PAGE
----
Author: I am a travel writer and photographer from Alberta, Canada. Over my years as a travel photographer, I have visited 6 of the 7 continents and more countries than I have any desire to count. If you want to improve your skills, be sure to check out my travel photography channel on Youtube . Also, check out my profile on . to learn a little bit more about me and my work.

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15 Comments

  1. Nicely said, or rather written, Brendan. Reading always gets me motivated, sometimes even just looking at the books on my shelf creates a spark!

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  2. And when traveling, I come to rely on my Moleskine notebook that ALWAYS lives in the right cargo pocket of my travel pants along with a waterproof ink pen. Just knowing it’s in there and having it handy makes it much easier to jot ideas down for later.

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    • yup, that’s the best.. . i never leave home without mine

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  3. Good tips on combating the dreaded writer’s bloc. I especially like the first one. I hand write articles when I camping sometimes and those have been some of my favorite posts. I never tried using it as a tool to try and break out of a rut though.

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  4. When I’m stuck in a writing rut, I find a good long walk to be a tremendous help. All kinds of ideas flow around my head, and I’ve usually got a couple of posts written in my head by the time I get back :)

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  5. These are great tips. I also find that looking at old pictures can inspire me to write. Also, if I write with a notepad, rather than a computer that is connected to the internet, I find that I have less distractions. ;)

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  6. Nice post and suggestions. My wife does most of our writing as I focus on the photography, but these are all ideas which I know can help her when stuck. She does keep a notepad on her nightstand as her best stuff usually comes to her in the middle of the night. Countless times I have woken up and found her frantically writing. And the other day she did some handwriting versus hopping on the Mac and the ideas just seemed to keep flowing (although she complained her hand got sore, lol)

    One thing that was not on your list that she does to *break the rut* is to put it down and step away for a bit. When she can turn off the brain for a few hours, let herself come into balance, it seems like it all comes to her later. Cheers!

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    • Ya, I have the same problem when I hand write, it gets sore. Stepping away is key, you are right Peter!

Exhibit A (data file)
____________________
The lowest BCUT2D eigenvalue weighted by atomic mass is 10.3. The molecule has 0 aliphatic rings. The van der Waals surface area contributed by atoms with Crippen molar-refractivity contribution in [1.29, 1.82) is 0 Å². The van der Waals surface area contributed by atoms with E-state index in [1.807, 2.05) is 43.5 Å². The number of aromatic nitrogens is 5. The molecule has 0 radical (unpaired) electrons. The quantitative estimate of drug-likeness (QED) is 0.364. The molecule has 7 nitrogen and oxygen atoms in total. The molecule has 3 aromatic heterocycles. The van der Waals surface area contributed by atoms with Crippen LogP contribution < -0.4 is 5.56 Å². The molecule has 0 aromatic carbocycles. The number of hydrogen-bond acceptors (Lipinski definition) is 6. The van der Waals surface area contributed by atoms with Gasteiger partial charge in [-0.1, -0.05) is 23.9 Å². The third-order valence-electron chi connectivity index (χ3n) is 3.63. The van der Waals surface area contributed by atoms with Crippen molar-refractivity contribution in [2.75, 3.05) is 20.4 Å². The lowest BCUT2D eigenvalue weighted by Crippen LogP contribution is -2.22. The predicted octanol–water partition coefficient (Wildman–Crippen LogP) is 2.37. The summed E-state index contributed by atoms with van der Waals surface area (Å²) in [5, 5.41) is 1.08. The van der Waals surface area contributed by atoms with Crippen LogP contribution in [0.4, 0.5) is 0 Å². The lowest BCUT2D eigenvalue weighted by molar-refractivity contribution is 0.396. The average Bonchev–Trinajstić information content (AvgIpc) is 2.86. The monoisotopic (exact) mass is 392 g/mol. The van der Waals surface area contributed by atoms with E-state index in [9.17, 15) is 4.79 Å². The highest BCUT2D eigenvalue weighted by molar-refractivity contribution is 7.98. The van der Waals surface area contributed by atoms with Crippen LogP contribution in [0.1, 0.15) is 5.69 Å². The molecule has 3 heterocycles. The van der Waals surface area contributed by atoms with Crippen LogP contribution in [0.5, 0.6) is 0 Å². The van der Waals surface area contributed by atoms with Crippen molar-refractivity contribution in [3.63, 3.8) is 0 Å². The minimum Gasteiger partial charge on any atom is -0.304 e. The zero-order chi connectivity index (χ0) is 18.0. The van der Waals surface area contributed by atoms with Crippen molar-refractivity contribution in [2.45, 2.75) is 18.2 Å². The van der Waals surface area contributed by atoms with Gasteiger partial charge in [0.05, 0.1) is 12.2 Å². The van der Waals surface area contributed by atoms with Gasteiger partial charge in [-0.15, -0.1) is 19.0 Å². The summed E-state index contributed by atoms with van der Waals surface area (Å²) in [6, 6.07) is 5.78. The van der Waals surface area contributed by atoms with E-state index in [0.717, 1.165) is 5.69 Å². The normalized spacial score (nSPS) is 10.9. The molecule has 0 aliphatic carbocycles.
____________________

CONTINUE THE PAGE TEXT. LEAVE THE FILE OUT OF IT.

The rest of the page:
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  7. I like to go for a drive. I always have these great ideas when I go for a drive…except I never have paper so I need to remember to bring that haha. My thoughts just seem to flow better when I’m staring at a sunset over the ocean as I drive over a bridge…wonder why hah.
    Good music + windows down + warm weather + hear blowing in the wind + notebook and a red light to write thoughts down in = inspiration for writing :)

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  8. this is a test of the disqus system

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  9. Keeping a notepad is always a good idea. Whenever I don’t have a notepad with me, is when I get some sort of writing inspiration. Then I’m trying to write little notes on napkins, or on my hand… not as cool.

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  10. I’m going through a massive lack of inspiration right now! I haven’t written anything new on my blog in ages (I think it’s because I’m not travelling at the moment – but I can’t even be bothered thinking back to previous trips) so thanks for the tips – I’ll have to try them out.

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    • Sometimes the best thing to do is to write about how uninspired you are!

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  11. Awesome advice! Too many times I’ve come to write something but not been able to get the words out!

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  12. I have often found pen and paper helps me the most! Sometimes walking away from my desk, taking a walk, really is the most influencial in getting me out of a writing rut! Sometimes you just have to put it down for a while! This last week I had a hard deadline at work, and try as I might, I couldn’t even get started. Had to just walk away. Came back to it a couple hours later – spilled a few thoughts into a list, and before you knew it – I had a successful piece for the next day’s meeting! It was a hit!
    If all else fails, a glass of wine and a quick chat with a friend also helps!!! Guess it comes back to getting away from it for a quick spell!
    Great advice – love the tape recorder tip – have been know to email myself if I am away from my desk – but the tape recorder is a great idea.